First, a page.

Not with a bang, but with a whimper: That’s how Gene Neyer, chief strategy officer at Icon Solutions and this week’s Commander in Chief, says real-time payments technology will overtake the industry. Such major shifts, he said, don’t happen dramatically. Rome wasn’t built in a day, and neither will the new real-time payments empire come to fruition overnight.
“What we’re finding is that existing business processes don’t change,” Neyer said. “In the U.K., for instance, the reason wire transfers haven’t been cannibalized is that corporates are either making too few wires for it to be worthwhile to change the business process, or they’re making enough so they could negotiate good discounts with the wire transfer providers, so why would they change that?”
Still, change is upon the industry, Neyer said, and transformation is inevitable. Today, with the option to develop a reliable real-time system, why would industry players settle for anything less? Going forward, real time will be the new status quo, Neyer pointed out – and consumers are already expecting it.
Here’s how he says organizations can prepare and adapt – and why it’s in their best interest to do so.
When it comes to bill payments – both on the consumer side and on the corporate side with accounts payable and receivable – Neyer said real-time payments open up new opportunities.
Consumers and banks have an opportunity to simplify and pay all of their bills from a single window – preferably the bank’s window rather than a third-party aggregator, he noted. Bills could be paid in real time from that window, whenever the customer needs to pay them – even if they’re having Saturday morning brunch or watching Sunday night football when they remember to do it.
There is a trend of people wanting to pay with a combination of funds in their account and reward or loyalty points earned for using their credit cards. Neyer said that the loyalty associated with cards will migrate toward the account, as is now beginning to happen in Australia. He predicts a not-far-off world in which people will be able to use their airline points to pay bills.
In the gig economy, workers want to be paid at the end of the day for hours they’ve already worked, not wait days or even weeks for the big paycheck to hit their account. As this capability becomes commonplace, Neyer said thinking about cash management will inevitably change based on the instant availability of funds earned.
Finally, on the corporate side, Neyer said organizations want to receive payments as early as possible but send them as late as possible. Corporates had to keep capital on hand because funds were often trapped in transit. That resulted in the introduction of discounts for earlier payments.
Real-time payments, naturally, will eliminate that delay so that funds are where they need to be when they’re needed, Neyer said.
What’s Next in Real-Time Payments
Domestically, said Neyer, real-time payments have seen good penetration in terms of replacing cash and in eCommerce and mobile commerce – but they have yet to make significant inroads at the point of sale (POS), which Neyer sees as the next frontier.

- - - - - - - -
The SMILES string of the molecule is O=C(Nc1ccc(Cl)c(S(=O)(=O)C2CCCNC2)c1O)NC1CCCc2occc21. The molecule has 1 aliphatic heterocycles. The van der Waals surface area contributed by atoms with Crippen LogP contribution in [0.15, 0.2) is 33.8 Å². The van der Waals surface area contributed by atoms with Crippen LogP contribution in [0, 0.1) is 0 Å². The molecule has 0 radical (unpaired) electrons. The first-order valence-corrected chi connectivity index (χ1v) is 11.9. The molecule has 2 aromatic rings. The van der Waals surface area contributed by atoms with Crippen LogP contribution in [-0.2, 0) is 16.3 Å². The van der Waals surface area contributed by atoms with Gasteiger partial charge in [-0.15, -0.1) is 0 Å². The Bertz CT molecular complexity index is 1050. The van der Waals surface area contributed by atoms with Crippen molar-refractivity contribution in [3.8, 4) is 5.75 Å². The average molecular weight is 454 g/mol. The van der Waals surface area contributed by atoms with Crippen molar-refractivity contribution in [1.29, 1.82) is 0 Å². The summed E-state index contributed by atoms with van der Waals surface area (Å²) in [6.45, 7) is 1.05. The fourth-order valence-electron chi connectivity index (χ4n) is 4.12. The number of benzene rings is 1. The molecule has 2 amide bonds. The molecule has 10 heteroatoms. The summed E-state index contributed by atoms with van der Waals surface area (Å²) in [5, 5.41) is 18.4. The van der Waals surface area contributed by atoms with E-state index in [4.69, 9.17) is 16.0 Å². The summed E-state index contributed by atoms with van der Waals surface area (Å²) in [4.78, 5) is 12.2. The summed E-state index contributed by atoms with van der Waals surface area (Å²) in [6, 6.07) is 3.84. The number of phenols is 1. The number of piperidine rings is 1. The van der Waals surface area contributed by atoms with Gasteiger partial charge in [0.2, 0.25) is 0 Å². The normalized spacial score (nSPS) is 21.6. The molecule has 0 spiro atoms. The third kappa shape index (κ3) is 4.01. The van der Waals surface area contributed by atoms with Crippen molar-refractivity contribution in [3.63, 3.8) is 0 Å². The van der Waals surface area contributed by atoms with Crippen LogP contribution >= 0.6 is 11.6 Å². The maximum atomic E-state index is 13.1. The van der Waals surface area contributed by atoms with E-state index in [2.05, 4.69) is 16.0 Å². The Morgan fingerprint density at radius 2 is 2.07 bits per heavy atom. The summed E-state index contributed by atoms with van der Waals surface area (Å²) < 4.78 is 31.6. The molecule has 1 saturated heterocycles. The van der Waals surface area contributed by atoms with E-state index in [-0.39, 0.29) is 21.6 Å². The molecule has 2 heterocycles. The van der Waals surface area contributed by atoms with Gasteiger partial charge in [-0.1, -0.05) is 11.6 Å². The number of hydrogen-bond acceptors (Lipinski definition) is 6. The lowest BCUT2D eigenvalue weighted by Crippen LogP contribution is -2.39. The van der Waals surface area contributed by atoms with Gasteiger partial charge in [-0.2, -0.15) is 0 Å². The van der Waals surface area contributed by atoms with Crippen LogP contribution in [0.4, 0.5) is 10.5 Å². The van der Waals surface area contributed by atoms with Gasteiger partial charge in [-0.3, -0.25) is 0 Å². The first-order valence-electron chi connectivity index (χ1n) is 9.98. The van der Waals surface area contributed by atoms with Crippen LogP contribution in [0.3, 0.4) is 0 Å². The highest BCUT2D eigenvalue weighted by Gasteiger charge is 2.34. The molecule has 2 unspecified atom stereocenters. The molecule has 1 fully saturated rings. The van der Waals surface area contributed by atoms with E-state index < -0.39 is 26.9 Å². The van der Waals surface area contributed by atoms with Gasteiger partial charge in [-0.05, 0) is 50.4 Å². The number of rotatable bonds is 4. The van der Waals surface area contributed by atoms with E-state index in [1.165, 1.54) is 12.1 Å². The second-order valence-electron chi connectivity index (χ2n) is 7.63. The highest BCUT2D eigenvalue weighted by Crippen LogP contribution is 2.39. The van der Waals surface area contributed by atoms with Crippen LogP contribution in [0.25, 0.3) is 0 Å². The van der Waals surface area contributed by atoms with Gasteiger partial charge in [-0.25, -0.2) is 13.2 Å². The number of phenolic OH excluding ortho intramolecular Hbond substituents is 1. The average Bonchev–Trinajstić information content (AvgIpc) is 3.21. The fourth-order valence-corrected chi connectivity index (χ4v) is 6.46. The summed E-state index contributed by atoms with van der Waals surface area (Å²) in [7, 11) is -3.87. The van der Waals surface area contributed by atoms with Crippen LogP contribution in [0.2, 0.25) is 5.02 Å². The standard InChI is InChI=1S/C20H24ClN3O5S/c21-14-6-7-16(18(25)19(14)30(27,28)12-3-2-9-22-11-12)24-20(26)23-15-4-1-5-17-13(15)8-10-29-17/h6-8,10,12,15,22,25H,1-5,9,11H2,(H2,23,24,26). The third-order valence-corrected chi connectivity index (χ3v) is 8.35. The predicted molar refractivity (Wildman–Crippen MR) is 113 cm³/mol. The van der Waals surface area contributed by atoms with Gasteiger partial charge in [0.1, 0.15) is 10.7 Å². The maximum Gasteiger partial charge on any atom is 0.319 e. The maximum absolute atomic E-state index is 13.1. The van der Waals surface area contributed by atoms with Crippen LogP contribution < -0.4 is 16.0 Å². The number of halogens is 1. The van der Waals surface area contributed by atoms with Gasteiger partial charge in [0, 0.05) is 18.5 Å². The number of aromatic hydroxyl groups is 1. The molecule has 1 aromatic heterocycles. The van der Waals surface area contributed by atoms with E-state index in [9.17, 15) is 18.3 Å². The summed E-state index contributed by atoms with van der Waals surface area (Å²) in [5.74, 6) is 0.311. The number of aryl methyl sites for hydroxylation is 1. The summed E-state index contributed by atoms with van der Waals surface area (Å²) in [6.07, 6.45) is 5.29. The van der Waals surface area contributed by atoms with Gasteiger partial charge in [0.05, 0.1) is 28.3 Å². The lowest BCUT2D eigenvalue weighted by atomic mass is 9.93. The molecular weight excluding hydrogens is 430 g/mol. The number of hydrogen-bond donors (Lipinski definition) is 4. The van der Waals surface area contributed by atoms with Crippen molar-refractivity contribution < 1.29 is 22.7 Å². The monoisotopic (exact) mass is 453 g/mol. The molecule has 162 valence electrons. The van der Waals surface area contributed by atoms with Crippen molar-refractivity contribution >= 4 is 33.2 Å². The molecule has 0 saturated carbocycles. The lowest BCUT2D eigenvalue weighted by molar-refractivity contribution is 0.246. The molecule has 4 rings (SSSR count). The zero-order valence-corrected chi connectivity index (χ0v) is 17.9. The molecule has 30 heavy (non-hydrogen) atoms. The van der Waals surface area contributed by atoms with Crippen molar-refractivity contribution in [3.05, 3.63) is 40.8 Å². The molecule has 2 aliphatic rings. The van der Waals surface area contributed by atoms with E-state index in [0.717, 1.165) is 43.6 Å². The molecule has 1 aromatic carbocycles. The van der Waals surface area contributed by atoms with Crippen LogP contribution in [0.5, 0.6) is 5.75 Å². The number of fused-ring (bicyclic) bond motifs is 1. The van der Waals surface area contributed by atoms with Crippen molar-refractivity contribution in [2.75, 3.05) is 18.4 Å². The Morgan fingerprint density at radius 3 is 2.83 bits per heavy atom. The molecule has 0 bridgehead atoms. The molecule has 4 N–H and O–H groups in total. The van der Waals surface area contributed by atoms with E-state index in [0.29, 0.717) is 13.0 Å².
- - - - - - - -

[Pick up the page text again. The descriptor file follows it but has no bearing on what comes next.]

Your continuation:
He added that this transition isn’t just happening in real-time payments, but also with wires: there’s discussion of creating regional wire platforms to drive economies of scale.
“As people get used to saying, ‘Alexa, I want to make a payment,’ they’ll no longer want to hear, ‘Your payment has been scheduled,’” Neyer said. “They want to hear, ‘Fred has your money’ or ‘The bill has been paid.’ That’s why Alexa must be connected to real-time payments.”
Neyer expects large volumes of machine-to-machine payments to move through the IoT – which, unlike ACH and wire systems, was designed in a way that can support massive payment volumes in real time.
He said advances in AI will underpin all of the above by helping Alexa better understand users, helping organizations make better decisions about how to deploy tech, and helping to identify fraudsters who may be socially engineering or otherwise weaseling their way into payments that don’t belong to them.
There are two types of clients: Those with light legacy infrastructure investments, for whom integrating and implementing technology like Icon’s is a contained and straightforward project, and those with heavy investments in such infrastructure – like most traditional, large financial institutions, for example.
In the latter case, said Neyer, many of these organizations are in the process of re-architecting themselves, and implementing Icon or a similar technology is simply a part of that much larger project. When that’s the case, he said, it becomes necessary to plan how the organization will migrate from batch to real-time processing, how it will re-skill its workforce, and how it will put the appropriate governance in place.
Daunting as that may seem, Neyer said Icon recommends it for organizations that still rely on a lot of legacy infrastructure. It’s a challenge, yes – but it’s also an opportunity.
Neyer said it benefits banks and their customers to move up to the latest technologies and standards and retire obsolete ones. Standards for ISO, ACH and real-time payments have largely converged, he said, but the same cannot be said for processing standards, and it is time to address that.